10 Minute Workout (3)

Here's the latest in our series of 10 minute workouts! As always, remember to warm up and stretch out to ensure that you don't pull any muscles. Unlike the previous work outs, you will do a circuit of exercises instead of doing a single exercise and then moving onto the next.

16 x Push Ups with Cross Kicks

Get into the push up position and do a complete push up. Before you repeat, lift one foot off the floor and kick (slow and controlled) across to the opposite side (so you kick left with your right leg, and right with your left leg so your kicks go under your body). Make sure that your hips stay as low as possible, and you are not twisting your body or dragging your foot on the floor. It may be easier to take one hand off the floor when doing this.

After the kick, bend the  knee  on the same leg and bring it to the elbow on the same side (right knee to right elbow), then return to original push up position and then repeat the push up and the leg movement on the other side. Alternate with each push up, and ensure that you're breathing in time with the exercise (out when you push up and when  your leg moves across).

This is an extension of one of the exercises featured in 5 Simple Exercises to Better Abs.

10 x Rolling Push Ups

Stay in the push up position. Instead of simply moving up and down in a straight line, you will be moving your chest in a circle (from left, down, right and up again). So move your body weight to your left and then bend your arms down - stay down and bring your chest to the centre, and move to your right. Once your body weight is over to the right, push yourself up and then return to centre. Once complete circle is a push up. Ensure that you're doing slow, controlled movements and are doing a full push up to get the maximum benefit from this exercise.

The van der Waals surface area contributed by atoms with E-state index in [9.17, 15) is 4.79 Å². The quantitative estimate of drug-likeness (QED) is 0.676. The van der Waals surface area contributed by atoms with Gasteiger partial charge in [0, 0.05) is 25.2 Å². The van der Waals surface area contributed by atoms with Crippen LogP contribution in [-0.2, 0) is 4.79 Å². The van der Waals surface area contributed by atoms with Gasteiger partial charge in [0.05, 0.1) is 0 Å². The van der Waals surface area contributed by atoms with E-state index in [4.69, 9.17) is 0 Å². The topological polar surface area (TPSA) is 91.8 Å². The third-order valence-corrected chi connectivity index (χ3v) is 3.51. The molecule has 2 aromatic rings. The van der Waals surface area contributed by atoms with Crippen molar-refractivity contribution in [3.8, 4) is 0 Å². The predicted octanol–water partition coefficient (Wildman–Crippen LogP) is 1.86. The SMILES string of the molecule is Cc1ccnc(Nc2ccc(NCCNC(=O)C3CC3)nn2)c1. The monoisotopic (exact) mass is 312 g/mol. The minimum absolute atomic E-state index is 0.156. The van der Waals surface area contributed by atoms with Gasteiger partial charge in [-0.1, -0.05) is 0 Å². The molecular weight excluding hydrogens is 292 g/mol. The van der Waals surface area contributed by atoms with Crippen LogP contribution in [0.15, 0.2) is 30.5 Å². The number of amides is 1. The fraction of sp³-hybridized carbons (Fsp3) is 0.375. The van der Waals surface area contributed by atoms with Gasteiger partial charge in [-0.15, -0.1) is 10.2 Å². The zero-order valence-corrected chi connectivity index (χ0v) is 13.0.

16 x Lunges

Stand up straight with your arms down by your sides. Take a step forward and bend the front knee so that your back knee also bends towards the floor - stop when the front knee is at 90 degrees. Straighten, and return to the original position to repeat with the other leg. Repeat 16 times.

Repeat this set of exercises 4 times.

The next 10 minute work out will be the last in this series - hope you enjoyed them! If you missed the last two 10 minute workouts, you can find them here and here.

To get workouts, technique tips and diets in your inbox, subscribe using the feedburner box on the top right of this page.  

The 1 Change To Your Diet That You Have To Make

I'll admit that I'm not obsessed with food - I'm not someone that counts calories or obsesses over whether or not to have a biscuit with my tea. However, I am someone that doesn't want to die early because of what they eat, and I don't think I'm alone in that. I believe in eating healthily, and there's a single step that you have to take if you want to do that, which is fairly easy and doesn't even involve depriving yourself of treats or anything that you enjoy, and that's cutting down the additives that you eat.

I've never been a fan of processed food - my parents always cooked fresh food when I lived at home, and it just tastes better. Whenever I eat a ready-meal now I feel slightly sick because I'm just not used to the amount of salt that they put in them. However, when starting to research some of the additives they put in food for this post, I realised that salt is fairly low down on the list of issues with ready-meals and additives in bread and sweets. I'll list some of the most common additives and their effects further down.